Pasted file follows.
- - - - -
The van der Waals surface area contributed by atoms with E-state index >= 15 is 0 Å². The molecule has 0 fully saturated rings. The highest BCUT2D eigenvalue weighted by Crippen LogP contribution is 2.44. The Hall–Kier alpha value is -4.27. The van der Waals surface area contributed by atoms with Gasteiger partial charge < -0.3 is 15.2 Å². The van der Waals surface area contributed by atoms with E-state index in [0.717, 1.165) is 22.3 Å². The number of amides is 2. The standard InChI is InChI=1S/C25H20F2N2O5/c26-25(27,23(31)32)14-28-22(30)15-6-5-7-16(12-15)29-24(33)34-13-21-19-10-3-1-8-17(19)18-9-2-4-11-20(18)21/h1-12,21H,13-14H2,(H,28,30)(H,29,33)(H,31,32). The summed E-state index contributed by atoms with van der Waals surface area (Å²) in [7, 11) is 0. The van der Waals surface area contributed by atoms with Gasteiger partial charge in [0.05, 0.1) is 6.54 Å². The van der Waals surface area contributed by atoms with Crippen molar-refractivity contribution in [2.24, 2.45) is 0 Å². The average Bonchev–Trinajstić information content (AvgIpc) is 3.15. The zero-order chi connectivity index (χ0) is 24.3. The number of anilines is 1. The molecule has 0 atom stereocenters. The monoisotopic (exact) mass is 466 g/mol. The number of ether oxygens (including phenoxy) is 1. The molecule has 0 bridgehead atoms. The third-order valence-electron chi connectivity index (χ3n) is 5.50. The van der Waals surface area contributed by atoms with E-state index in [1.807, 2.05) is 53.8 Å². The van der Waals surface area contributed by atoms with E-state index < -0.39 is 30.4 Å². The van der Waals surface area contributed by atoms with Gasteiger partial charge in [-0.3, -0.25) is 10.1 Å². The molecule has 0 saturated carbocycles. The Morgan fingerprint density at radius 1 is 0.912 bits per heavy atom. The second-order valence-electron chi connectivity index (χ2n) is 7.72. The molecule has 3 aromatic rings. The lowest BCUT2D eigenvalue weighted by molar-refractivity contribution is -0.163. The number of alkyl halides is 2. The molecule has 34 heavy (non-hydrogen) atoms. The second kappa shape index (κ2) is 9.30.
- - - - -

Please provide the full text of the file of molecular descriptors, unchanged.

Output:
The van der Waals surface area contributed by atoms with E-state index >= 15 is 0 Å². The molecule has 0 fully saturated rings. The highest BCUT2D eigenvalue weighted by Crippen LogP contribution is 2.44. The Hall–Kier alpha value is -4.27. The van der Waals surface area contributed by atoms with Gasteiger partial charge < -0.3 is 15.2 Å². The van der Waals surface area contributed by atoms with E-state index in [0.717, 1.165) is 22.3 Å². The number of amides is 2. The standard InChI is InChI=1S/C25H20F2N2O5/c26-25(27,23(31)32)14-28-22(30)15-6-5-7-16(12-15)29-24(33)34-13-21-19-10-3-1-8-17(19)18-9-2-4-11-20(18)21/h1-12,21H,13-14H2,(H,28,30)(H,29,33)(H,31,32). The summed E-state index contributed by atoms with van der Waals surface area (Å²) in [7, 11) is 0. The van der Waals surface area contributed by atoms with Gasteiger partial charge in [0.05, 0.1) is 6.54 Å². The van der Waals surface area contributed by atoms with Crippen molar-refractivity contribution in [2.24, 2.45) is 0 Å². The average Bonchev–Trinajstić information content (AvgIpc) is 3.15. The zero-order chi connectivity index (χ0) is 24.3. The number of anilines is 1. The molecule has 0 atom stereocenters. The monoisotopic (exact) mass is 466 g/mol. The number of ether oxygens (including phenoxy) is 1. The molecule has 0 bridgehead atoms. The third-order valence-electron chi connectivity index (χ3n) is 5.50. The van der Waals surface area contributed by atoms with E-state index in [1.807, 2.05) is 53.8 Å². The van der Waals surface area contributed by atoms with E-state index < -0.39 is 30.4 Å². The van der Waals surface area contributed by atoms with Gasteiger partial charge in [-0.3, -0.25) is 10.1 Å². The molecule has 0 saturated carbocycles. The Morgan fingerprint density at radius 1 is 0.912 bits per heavy atom. The second-order valence-electron chi connectivity index (χ2n) is 7.72. The molecule has 3 aromatic rings. The lowest BCUT2D eigenvalue weighted by molar-refractivity contribution is -0.163. The number of alkyl halides is 2. The molecule has 34 heavy (non-hydrogen) atoms. The second kappa shape index (κ2) is 9.30.